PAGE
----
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Adam Mars-Jones writes:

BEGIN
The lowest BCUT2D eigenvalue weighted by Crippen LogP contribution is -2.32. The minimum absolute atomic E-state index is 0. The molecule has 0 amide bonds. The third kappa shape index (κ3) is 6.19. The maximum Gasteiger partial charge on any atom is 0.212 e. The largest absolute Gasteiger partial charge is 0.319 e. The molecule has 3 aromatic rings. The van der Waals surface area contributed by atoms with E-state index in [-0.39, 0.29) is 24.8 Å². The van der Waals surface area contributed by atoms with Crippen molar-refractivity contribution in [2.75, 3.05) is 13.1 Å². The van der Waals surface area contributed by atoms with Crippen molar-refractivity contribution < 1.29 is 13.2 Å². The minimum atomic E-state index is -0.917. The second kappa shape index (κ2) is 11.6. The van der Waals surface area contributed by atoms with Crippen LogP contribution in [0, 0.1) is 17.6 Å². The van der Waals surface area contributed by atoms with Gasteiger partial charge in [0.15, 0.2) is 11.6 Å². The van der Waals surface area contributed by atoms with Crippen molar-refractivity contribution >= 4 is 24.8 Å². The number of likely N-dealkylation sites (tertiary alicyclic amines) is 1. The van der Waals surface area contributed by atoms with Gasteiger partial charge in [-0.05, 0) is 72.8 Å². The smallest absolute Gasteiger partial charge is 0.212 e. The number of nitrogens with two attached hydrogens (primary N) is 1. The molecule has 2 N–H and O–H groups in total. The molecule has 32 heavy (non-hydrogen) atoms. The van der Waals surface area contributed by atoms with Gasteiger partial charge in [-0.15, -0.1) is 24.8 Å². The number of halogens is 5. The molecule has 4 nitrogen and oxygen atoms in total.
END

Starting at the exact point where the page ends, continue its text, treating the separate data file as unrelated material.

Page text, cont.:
For so polarised a temperament it’s the milder emotions that are likely to embody therapeutic breakthroughs. ‘Living with life is very hard. Mostly we do our best to stifle life – to be tame or to be wanton. To be tranquillised or raging. Extremes have the same effect; they insulate us from the intensity of life.’ That’s the way forward, in theory: to engage with the true intensity of experience without resorting to melodrama. From this point of view, the most admirable passage in the book describes Winterson’s reaction to meeting her birth mother at last: ‘I have read a lot of overwhelmingly emotional accounts of reunion. None of that is my experience. All I can say is that I am pleased – that is the right word – that my mother is safe.’ ‘Pleased’ has a promisingly tentative and provisional feel.